heroic performance at the 1996 Olympic Games ensured the
States’ first-ever Team gold medal in
Women’s Gymnastics. She was recipient
of the 1996 Olympic Spirit Award.
Coached by Bela and Martha
Karolyi, Strug participated in five
World Championships beginning in
1991, winning Team silver medals in
1991 (at age 13) and 1994, and a Team
bronze in 1995. At the 1992 Olympic
Games, she won a bronze medal in
Team Combined Exercises.
The diminutive 4'9", 88-pound Kerri
Strug gave the Olympic Games one
of its memorable and historic moments
on July 23, 1996, as the last U.S. performer
in the Vault even finals. With the U.S. Women’s Team
at the brink of
capturing its first-ever gymnastics gold
medal, U.S. coaches and Olympic media
estimated that the American team
needed points only Strug could provide
in her final vault to give the Americans
But in her first vault, the 17-year old
Arizonan fell and suffered torn ligaments
and a third-degree sprain in her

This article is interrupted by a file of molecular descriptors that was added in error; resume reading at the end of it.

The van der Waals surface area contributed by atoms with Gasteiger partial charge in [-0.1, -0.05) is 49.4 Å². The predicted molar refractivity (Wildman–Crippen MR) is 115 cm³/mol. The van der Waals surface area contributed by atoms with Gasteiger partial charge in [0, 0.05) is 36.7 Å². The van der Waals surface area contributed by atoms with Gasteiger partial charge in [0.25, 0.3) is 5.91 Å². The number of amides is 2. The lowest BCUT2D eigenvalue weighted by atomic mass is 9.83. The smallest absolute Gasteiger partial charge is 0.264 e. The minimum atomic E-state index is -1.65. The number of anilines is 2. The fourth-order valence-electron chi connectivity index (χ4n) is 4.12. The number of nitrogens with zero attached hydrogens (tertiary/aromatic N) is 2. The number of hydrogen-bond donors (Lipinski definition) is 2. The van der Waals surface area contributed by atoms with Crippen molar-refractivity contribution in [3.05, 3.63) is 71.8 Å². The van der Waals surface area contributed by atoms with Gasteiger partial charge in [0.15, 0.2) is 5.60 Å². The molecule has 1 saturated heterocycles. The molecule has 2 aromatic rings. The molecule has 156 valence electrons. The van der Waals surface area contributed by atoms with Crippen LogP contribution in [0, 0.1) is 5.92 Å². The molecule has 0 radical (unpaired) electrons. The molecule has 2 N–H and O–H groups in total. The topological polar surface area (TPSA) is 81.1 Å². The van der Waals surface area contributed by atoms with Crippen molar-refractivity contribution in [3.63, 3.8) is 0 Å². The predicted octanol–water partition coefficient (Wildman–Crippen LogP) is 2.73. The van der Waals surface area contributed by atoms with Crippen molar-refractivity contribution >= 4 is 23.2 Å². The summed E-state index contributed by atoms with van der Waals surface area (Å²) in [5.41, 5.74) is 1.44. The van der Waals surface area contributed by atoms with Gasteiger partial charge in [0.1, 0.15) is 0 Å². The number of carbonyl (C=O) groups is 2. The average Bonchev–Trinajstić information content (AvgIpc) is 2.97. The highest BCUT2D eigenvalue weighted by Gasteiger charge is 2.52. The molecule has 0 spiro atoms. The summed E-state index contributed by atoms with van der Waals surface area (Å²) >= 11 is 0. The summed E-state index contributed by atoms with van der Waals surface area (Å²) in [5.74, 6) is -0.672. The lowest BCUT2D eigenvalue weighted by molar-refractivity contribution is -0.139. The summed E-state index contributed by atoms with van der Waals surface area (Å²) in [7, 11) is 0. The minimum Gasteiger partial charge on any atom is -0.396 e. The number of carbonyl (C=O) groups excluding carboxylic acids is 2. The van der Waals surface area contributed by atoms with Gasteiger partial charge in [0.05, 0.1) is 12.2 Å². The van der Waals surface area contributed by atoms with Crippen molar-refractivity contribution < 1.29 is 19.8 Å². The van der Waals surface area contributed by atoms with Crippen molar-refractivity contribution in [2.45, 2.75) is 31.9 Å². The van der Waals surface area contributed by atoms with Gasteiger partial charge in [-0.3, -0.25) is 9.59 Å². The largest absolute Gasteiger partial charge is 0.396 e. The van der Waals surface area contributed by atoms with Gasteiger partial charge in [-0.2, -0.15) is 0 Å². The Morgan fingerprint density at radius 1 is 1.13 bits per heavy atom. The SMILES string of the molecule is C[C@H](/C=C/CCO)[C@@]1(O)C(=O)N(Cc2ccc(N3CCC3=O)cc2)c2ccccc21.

left ankle. Her teammates, thousands of
arena spectators, and millions of television
viewers worldwide could readily
see Strug was in great pain and could
barely walk on her injured foot as she
consulted with coach Karolyi.
Opting to attempt her second and
final vault, Kerri hopped on one leg to
the start position, paused to gather herself,
and sprinted toward the vault, as
the world audience held its collective
breath. Her vault was virtually flawless,
as she nailed a near-perfect landing.
The gold medal in Women’s
Gymnastics Team belonged to the
A member of the U.S. Senior
Gymnastics Team from 1991 to
1997, specializing in Floor Exercises
and Uneven Bars, Kerri began
gymnastics at the age of five.
She won her first national title in
the All-Around event in 1989 at
the American Classic in Oakland,
California. In 1991, she was number
one in the Vault and third in
All-Around at the U.S. Championships.
Kerri would go on to finish
first, second, or third—individual
or team—in virtually
every national and international
competition she entered for the
next five years.
Kerri Strug entered the University
of California at Los Angeles
and retired as an amateur following
the 1996 Olympic Games.